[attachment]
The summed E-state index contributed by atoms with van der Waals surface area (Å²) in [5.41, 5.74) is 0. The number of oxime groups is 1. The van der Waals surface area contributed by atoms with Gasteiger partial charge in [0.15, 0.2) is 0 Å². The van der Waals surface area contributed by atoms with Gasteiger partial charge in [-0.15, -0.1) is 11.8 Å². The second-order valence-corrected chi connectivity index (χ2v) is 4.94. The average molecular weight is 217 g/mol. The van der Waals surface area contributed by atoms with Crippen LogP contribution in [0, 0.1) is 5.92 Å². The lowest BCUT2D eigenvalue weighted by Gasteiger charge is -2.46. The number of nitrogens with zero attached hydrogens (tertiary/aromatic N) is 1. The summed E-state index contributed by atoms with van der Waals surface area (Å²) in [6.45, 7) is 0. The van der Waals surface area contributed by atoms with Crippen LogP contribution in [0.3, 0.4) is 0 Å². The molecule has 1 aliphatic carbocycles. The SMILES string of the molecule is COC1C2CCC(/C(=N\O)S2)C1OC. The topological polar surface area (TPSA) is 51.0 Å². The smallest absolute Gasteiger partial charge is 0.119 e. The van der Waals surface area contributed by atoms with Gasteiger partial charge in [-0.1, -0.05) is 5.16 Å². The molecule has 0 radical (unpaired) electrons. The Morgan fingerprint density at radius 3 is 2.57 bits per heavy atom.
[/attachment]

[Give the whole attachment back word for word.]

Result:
The summed E-state index contributed by atoms with van der Waals surface area (Å²) in [5.41, 5.74) is 0. The number of oxime groups is 1. The van der Waals surface area contributed by atoms with Gasteiger partial charge in [0.15, 0.2) is 0 Å². The van der Waals surface area contributed by atoms with Gasteiger partial charge in [-0.15, -0.1) is 11.8 Å². The second-order valence-corrected chi connectivity index (χ2v) is 4.94. The average molecular weight is 217 g/mol. The van der Waals surface area contributed by atoms with Crippen LogP contribution in [0, 0.1) is 5.92 Å². The lowest BCUT2D eigenvalue weighted by Gasteiger charge is -2.46. The number of nitrogens with zero attached hydrogens (tertiary/aromatic N) is 1. The summed E-state index contributed by atoms with van der Waals surface area (Å²) in [6.45, 7) is 0. The van der Waals surface area contributed by atoms with Crippen LogP contribution in [0.3, 0.4) is 0 Å². The molecule has 1 aliphatic carbocycles. The SMILES string of the molecule is COC1C2CCC(/C(=N\O)S2)C1OC. The topological polar surface area (TPSA) is 51.0 Å². The smallest absolute Gasteiger partial charge is 0.119 e. The van der Waals surface area contributed by atoms with Gasteiger partial charge in [-0.1, -0.05) is 5.16 Å². The molecule has 0 radical (unpaired) electrons. The Morgan fingerprint density at radius 3 is 2.57 bits per heavy atom.